Navigating Menopause with Hypermobility and Ehlers-Danlos Syndrome

Hypermobility Lifestyle

by Jeannie di Bon, December 22nd, 2023

Estimated reading time: 2 minutes

Through my movement therapy and regular movement practice, I no longer had hypermobility related pain and discomfort. But the perimenopause came with all sorts of triggers that appeared to be giving me new, uncomfortable symptoms and making older symptoms flare up again. Almost overnight, pain returned to my joints and muscles, headaches and migraines took on a whole new level and most distressing of all was experiencing repeated bladder infections and inflammation, that my GP was unable to help with. I was at a total loss physically and my mental health was taking a toll. But why did the menopause trigger my hypermobility symptoms?

Hormones and EDS

Both research and my clinical experience indicate hormones play a big role in the levels of pain experienced by people with Hypermobility and Hypermobile Ehlers Danlos Syndrome (1).

If you have hEDS/HSD you may experience symptoms including joint laxity, sprains, muscle stiffness, fatigue, SI joint pain, pelvic pain, and brain fog. I have found in my own experience and that of Navigating The Menopause support group in The Zebra Club this huge shift in hormones seems to make these symptoms worse.

According to the National Institute on Aging, menopause is defined as a point in time 12 month’s after a woman’s last menstrual cycle. The transition leading up to this time point, called perimenopause, often includes changes in monthly cycles, hot flashes, and other symptoms. During this time, the production of estrogen and progesterone varies greatly.

How Should We Adapt Our Exercise to Manage This Transition?

Here are my tips for exercising during this transition:

  1. Breathwork to calm the nervous system. Try this video.
  2. Mindful movements – slow and steady.
  3. Gentle weight bearing to help maintain bone density and help with osteoporosis.
  4. Training with bands and balls, but building up tolerance slowly.
  5. Balance work to help prevent injury.
  6. Stability work, but not through bracing or guarding the muscles.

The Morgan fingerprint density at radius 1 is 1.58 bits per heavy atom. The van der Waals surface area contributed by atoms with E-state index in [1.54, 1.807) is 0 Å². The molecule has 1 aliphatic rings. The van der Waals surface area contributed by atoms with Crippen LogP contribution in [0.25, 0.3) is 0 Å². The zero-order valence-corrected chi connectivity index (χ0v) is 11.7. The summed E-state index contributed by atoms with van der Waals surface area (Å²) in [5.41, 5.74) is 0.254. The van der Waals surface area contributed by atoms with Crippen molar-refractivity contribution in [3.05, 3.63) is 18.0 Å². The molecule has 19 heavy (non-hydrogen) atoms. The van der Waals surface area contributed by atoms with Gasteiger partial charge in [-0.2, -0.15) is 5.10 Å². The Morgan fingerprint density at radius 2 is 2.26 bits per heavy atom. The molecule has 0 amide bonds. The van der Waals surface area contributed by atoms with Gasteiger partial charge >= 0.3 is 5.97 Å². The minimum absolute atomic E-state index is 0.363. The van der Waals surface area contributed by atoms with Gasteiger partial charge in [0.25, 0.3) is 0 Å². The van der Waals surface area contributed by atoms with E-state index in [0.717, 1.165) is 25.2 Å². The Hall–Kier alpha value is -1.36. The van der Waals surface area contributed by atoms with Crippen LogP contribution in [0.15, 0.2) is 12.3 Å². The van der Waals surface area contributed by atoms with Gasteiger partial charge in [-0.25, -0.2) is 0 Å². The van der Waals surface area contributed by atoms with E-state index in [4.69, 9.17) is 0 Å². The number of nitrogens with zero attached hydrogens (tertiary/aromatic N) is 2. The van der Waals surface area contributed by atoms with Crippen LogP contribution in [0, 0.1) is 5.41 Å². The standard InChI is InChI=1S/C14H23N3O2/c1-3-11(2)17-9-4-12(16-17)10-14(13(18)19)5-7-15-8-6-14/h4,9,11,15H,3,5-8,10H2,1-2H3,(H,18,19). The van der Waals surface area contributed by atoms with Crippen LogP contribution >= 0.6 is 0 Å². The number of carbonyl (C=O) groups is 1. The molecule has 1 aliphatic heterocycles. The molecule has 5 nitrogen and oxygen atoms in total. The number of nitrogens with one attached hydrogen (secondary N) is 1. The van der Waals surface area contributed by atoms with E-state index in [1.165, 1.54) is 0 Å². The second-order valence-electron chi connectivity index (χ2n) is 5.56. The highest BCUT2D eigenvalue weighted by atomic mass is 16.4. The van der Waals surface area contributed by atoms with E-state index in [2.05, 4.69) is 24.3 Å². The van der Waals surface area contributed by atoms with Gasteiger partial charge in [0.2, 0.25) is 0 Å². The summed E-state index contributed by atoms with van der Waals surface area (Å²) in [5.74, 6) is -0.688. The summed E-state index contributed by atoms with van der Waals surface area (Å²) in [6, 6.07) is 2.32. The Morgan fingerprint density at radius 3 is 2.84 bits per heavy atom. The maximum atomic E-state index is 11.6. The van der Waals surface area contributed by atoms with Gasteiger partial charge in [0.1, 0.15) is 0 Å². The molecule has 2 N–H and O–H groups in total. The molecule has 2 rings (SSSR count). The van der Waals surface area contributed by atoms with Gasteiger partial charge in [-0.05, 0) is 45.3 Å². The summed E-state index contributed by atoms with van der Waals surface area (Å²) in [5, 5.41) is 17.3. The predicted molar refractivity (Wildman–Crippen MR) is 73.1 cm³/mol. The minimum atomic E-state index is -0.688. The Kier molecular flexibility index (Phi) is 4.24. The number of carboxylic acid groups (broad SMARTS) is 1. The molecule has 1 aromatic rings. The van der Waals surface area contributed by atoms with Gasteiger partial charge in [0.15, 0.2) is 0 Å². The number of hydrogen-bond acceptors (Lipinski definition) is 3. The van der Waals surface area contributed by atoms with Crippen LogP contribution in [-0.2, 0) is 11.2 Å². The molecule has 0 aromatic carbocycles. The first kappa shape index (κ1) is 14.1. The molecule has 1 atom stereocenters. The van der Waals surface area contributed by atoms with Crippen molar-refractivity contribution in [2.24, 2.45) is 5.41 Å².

7. Taking time to rest and restore.

It is only recently that the menopause has been publicly spoken about in the media and in public amongst friends. When my mother went through it, it was never discussed. I was actually quite afraid of it.  But now there is a great deal more information available and support. I’ve found speaking to other women in the Menopause group in The Zebra Club really helpful. It was so validating to hear that other women had also experienced the same as me. We shared ideas, solutions and our experiences. It is so much easier when you don’t feel alone. Hypermobility and Ehlers-Danlos Syndrome can already make people feel isolated and not seen. The support network within The Zebra Club can really help when we need a little boost.

You can learn more about managing menopause in this Podcast episode I did with my friend Dinah Simon

Works Cited

  1. Hugon-Rodin et al (2016) Gynecologic symptoms and the influence on reproductive life in 386 women with hypermobility type ehlers-danlos syndrome: a cohort study. Orphaned Journal of Rare Diseases.


Leave a comment

Your email address will not be published.


Tracy Chabala - 7th May 2024

I believe this is happening to me at 45! I had shoulder dislocations as a teen and reconstructive surgery, but in general, all was rather well until very recently. Now, my shoulders sublux during my sleep,, and I can feel them coming out. I wake up in pain! My hyperextended elbows never gave me trouble, until just this year. They hurt, they crack, they feel loose. Now I’m feeling nerve impingement, and both of my shoulders feel like they are going to fall out! So my T-rex arms are constant. I’ve always had excruciating bladder infections and bladder pain/burning even when I don’t have an infection – they almost diagnosed me with IC, but I had no idea this was related to my shoulders and elbows! My hips and the muscles around them are so tight yet I have plenty of mobility. Neck is cracking and popping out of nowhere. I need an evaluation I guess – I am not diagnosed, although I have POTS and skin issues and the things in the heels and my arms are long for my body. Anyhow, none of these HSD/hEDS symptoms were problem until – now. It’s also just this year I got my ASD diagnosis. Apparently, it’s not uncommon for women to get both diagnoses at this age!


    Jeannie Di Bon - 7th May 2024

    Thank you for taking the time to share your personal experience. So glad this was helpful.


A H - 5th May 2024

Thank you for this. It helps me feel more prepared for the future.